The plot is familiar. Odd, down-on-his-luck friend needs a place
to stay and quickly takes over the household, turning it upside-down.
Dupree (Wilson) is a hapless goof who can’t
hold a job and doesn’t seem to be much good at anything except
rallying the neighborhood kids to play baseball and ride skateboards
in the middle of the street. Meanwhile, Carl and Molly (Dillon
and Hudson) are a hardworking pair of newlyweds.
Carl works for Molly’s father, a Gordon Gecko-ish real estate
developer played by Michael Douglas. Molly is a
sweet schoolteacher who helps inner-city children.
Shortly after the honeymoon, Dupree moves in, and following a series
of mishaps, including a nasty toilet episode, he even succeeds in
burning much of the newlyweds’ living room to the ground.
Finally, Molly has had enough, and orders her husband to give Dupree
the boot. Here is where the film gets sort of interesting, and provides
most of its laughs. Dupree eventually moves back in, forming an
unlikely alliance with Molly, which leads Carl to develop an unhealthy
jealousy, which leads to preposterous fantasies and, ultimately,
domestic violence. But Dupree’s dolphin-flogging in the living
room while watching Carl’s Asian porn collection is far more
pathetic and sad than funny.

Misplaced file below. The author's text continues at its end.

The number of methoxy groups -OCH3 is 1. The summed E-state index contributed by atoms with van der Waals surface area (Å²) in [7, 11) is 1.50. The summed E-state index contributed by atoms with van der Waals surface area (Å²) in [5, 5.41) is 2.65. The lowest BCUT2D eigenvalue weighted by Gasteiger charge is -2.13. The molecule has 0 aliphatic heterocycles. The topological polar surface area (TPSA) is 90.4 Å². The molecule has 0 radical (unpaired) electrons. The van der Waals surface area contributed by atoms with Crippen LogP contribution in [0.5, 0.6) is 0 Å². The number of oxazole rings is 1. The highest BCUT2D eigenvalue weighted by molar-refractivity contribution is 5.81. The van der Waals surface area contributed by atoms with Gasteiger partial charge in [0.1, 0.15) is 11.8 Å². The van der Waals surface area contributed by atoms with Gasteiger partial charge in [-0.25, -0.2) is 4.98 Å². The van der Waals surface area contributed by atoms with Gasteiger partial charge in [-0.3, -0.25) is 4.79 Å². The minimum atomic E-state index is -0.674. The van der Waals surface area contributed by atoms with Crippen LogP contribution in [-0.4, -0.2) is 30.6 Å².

Directors Joe and Anthony Russo,
released from their canceled television series “Arrested Development”
do their best with the material, written by first-time screenwriter
Michael LeSieur. Unfortunately, it never rises
above cliché-ridden, sitcom humor.
While Matt Dillon tries desperately to inject some straight-man
humor into the film, playing the put-upon friend and luckless husband,
he seems hopelessly miscast. This is a role that would have been
far better suited to Ben Stiller or even Owen’s
brother, Luke. Dillon is just too stiff and uptight
to be funny. Kate Hudson is acceptable as the devoted wife and daughter
who dreams of leading a normal suburban existence, but try as she
might, she will never be Goldie Hawn. And though
Owen Wilson succeeds at playing a big-hearted dope who can’t
seem to escape his own childhood, his presence quickly becomes annoying.
Perhaps it’s just too much scenery chewing.
More than anything, You, Me and Dupree cannot escape
its characters’ one-dimensionality. While the premise is not
wholly original, it might have been a much better film if the writing
were sharper and the casting a bit more inspired. To put it frankly,
there is about one ounce of wit in this ramshackle comedy. Unfortunately,
for such a star-laden Hollywood product, one ounce is not enough
to deserve a second viewing, or, if you value your time, a first
—Tiffany Crouch Bartlett